By recognizing negative thought patterns, you’ll develop healthy ways of thinking that lead to more positive behavior patterns and beliefs. For example, if you’re struggling with low self-esteem, Cognitive-Behavioral Therapy can help you replace negative thoughts (“I’m not good at anything”) with different ways of thinking (“I’m good at this, based on my past experiences”).

Dialectical Behavior Therapy

Dialectical behavior therapy (DBT) combines CBT methods with meditation techniques. Originally used to treat borderline personality disorder (BPD), DBT involves a combination of individual therapy and group therapy. Today, psychotherapists commonly use DBT methods to treat eating disorders, personality disorders, and self-harm behaviors.

Like CBT, DBT involves short-term, structured therapy sessions. However, DBT builds on CBT by emphasizing validation or accepting negative thoughts, feelings, and behaviors instead of struggling. By coming to terms with negative thoughts, emotions, and behaviors, you’ll be able to work with your therapist to create a gradual treatment plan toward recovery.

According to the National Alliance on Mental Illness, DBT is an effective treatment for various mental health disorders, including depression, bipolar disorder, and anxiety disorders. DBT helps reduce the frequency of dangerous behaviors by emphasizing individual strengths, teaching coping skills, and using positive reinforcement to motivate change.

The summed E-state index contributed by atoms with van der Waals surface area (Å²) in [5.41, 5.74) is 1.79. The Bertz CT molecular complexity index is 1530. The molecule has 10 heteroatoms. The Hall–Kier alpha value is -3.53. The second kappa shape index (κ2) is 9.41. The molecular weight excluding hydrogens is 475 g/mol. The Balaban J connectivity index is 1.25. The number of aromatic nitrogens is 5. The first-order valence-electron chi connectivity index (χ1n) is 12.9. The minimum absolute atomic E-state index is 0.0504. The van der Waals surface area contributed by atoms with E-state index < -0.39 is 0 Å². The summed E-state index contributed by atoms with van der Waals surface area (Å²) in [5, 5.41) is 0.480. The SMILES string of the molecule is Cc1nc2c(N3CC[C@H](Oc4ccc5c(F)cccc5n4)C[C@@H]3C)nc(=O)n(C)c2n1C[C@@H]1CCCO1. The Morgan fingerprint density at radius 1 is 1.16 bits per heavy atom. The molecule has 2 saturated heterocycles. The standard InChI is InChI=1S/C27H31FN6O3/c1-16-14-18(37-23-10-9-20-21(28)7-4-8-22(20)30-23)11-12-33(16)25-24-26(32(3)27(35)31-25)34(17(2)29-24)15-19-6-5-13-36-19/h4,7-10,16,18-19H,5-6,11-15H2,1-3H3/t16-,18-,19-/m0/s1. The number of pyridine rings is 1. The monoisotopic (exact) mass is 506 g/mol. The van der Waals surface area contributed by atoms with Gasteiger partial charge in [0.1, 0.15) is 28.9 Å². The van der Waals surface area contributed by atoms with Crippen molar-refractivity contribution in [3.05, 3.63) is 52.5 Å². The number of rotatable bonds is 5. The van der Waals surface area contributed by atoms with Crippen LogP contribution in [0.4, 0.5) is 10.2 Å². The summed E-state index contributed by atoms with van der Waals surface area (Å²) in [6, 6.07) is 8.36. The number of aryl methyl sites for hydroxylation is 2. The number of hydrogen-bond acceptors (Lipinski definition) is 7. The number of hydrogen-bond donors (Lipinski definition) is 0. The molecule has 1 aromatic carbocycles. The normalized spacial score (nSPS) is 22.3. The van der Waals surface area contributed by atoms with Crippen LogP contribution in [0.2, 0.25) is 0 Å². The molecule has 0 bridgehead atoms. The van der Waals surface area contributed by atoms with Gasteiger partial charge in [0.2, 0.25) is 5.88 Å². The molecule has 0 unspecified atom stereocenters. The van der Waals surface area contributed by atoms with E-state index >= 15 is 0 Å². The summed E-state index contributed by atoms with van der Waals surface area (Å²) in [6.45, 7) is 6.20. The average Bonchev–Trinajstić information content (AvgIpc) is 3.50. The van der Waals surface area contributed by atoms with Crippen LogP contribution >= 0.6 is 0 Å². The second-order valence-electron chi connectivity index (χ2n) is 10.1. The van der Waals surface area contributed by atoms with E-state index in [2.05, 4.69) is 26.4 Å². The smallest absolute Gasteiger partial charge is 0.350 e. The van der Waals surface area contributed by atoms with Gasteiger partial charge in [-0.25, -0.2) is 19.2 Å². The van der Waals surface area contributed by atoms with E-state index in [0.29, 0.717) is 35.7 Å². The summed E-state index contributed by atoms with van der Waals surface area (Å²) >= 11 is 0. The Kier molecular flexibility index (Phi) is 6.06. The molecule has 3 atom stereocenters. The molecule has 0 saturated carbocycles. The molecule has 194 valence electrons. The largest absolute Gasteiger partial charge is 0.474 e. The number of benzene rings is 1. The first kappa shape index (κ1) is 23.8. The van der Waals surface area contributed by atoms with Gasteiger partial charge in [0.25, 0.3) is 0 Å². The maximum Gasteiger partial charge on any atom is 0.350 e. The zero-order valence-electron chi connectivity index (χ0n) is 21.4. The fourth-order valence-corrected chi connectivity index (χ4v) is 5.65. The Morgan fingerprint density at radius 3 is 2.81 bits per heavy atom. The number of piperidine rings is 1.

Psychodynamic Therapy

Psychodynamic therapy is a type of talk therapy that focuses on recognizing and resolving negative emotions and behavior patterns rooted in past experiences. During this type of therapy, your therapist may ask you open-ended questions or use free association to encourage you to discuss whatever is on your mind.

Your mental health professional will then work with you to sift through past experiences and identify unconscious patterns of behavior and feeling. By learning how childhood experiences have influenced your behaviors and emotions, you can learn new skills to overcome unhealthy behaviors.

Psychodynamic therapy is typically used to treat mood disorders and anxiety disorders, including post-traumatic stress disorder (PTSD), phobias, and panic disorder.

Humanistic Therapy

Humanistic therapy adopts a whole-person approach to resolve negative thinking and behavioral patterns, using various theories and techniques to promote self-development.

Humanistic therapy helps you explore your relationship with different parts of yourself, including your emotions, body, mind, and behavior, as well as your interpersonal relationships with other people, such as your friends and family members. Above all else, this type of therapy aims to help you grow, find support, and live a meaningful life.